Eleven-year-old Lindsay Ellis of Indianapolis, Ind. imagined there were bugs on her body and the devil was whispering in her ear after she took Tamiflu, an anti-influenza medication, KTVT-TV reported.
“It literally reminded me of a scary movie at that time, like, is my daughter possessed?” her father, Charles Ellis, told the TV station. “What is really going on?”
Doctors told Ellis it was likely a reaction to Tamiflu.
“About day three, she started acting loopy,” Ellis said.
Lindsay ended up being hospitalized for nearly two months, according to the KTVT report. The formerly healthy girl had a feeding tube, was incoherent, and could not move her hands or feet for several weeks.
“Not knowing if my daughter was going to make it from day to day, because the doctors were telling me, ‘I don’t know what to do,’ ” he said. “It was horrific for anyone involved in it who came to see her.”
That was a year ago. Lindsay has since recovered but was left with body tremors from the ordeal.
The story is the second one reported in as many weeks by KVTV. The Ellis’ contacted the TV channel after hearing its story about an Allen family whose daughter recently had an adverse reaction to the medication.
What recently happened to a Dallas child?
The Allen family told KTVT their 6-year-old daughter had hallucinations, ran away from school and may have tried to hurt herself after taking Tamiflu. The family asked to remain anonymous, the TV station reported.
“The second story window was open, which is in her bedroom, and she used her desk to climb up onto it, and she was about to jump out the window when my wife came up and grabbed her,” her father said.
Nervous system problems and psychosis are sometimes a rare side effect of Tamiflu, Dr. Glenn Hardesty, an emergency room physician with Texas Health Prosper, told the TV station.
“Less than 1 percent is what’s listed in the data sheet,” he said. “I’ve been in practice 20 years, and I haven’t seen that particular complication.”
In Denver, Dr. Kristin Woodward told KDVR-TV this week that her son, Nick, developed hallucinations after he was prescribed Tamiflu at age 7.
“He thought furniture was moving,” the pediatric anesthesiologist told the KDVR. “It was really uncomfortable for him, so I immediately called our pediatrician.”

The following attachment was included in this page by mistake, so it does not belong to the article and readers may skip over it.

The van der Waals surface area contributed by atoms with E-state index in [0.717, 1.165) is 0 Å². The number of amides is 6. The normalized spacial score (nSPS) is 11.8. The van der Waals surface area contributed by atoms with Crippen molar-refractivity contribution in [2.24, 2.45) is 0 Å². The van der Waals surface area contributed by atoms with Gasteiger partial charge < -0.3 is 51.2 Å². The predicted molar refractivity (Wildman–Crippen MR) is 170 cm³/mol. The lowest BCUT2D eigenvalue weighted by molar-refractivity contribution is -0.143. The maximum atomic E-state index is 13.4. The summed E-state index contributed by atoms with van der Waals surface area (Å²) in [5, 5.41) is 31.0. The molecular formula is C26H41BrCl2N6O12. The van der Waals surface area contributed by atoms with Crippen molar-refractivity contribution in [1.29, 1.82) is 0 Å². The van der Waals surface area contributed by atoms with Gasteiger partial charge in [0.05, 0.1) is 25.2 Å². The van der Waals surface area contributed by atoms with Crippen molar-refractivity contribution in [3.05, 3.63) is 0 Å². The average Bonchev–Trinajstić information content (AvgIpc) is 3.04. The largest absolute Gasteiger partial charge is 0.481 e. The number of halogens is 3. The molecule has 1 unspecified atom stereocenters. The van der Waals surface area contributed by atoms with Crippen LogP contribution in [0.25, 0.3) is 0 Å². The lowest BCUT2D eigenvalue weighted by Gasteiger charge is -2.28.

Symptoms went away once her son stopped taking the medication, Woodward said.
Stories like these may leave parents wondering what to do if their child becomes ill with the flu. Both the manufacturer of Tamiflu and the U.S. Food and Drug Administration say strange behavior can happen with the flu even when no medications are given. This year marks one of the worst flu seasons in recent years. Reports of the illness are widespread throughout the nation.
Are there more reports?
Over a past several years, a variety of other reports of bizarre reactions have surfaced.
In 2012, Bonnie Rochman wrote for Time magazine about her 9-year-old son becoming “a child possessed” after taking Tamiflu. He ran around the house babbling, convinced that someone was after him.
Another parent reported her children became, “hallucinating, sobbing wrecks,” after taking Tamiflu.
And in 2005, more than 100 cases of hallucinations, delirium, confusion, and other strange behaviors were reported after children in Japan took the medication. The New York Times reported:
Two boys, one 12 and one 13, jumped from the second-story windows of their homes after receiving 2 doses of Tamiflu. Those boys survived, but Japanese news reports have told of two teenagers taking Tamiflu whose death may be attributable to suicide. And an 8-year-old boy had frightening hallucination and rushed out of his house into the street three hours after his first dose.
How common are side effects?
According to the FDA, serious side effects are rare, but could result in accidental injuries to a patient.
“Children and teenagers with the flu may be at a higher risk for seizures, confusion, or abnormal behavior early during their illness” the FDA website states.
Parents giving Tamiflu to their children are advised to closely watch them for any signs of behavioral changes or adverse reactions.
In all, FDA has reported 559 cases of hallucinations from Tamiflu since 2009.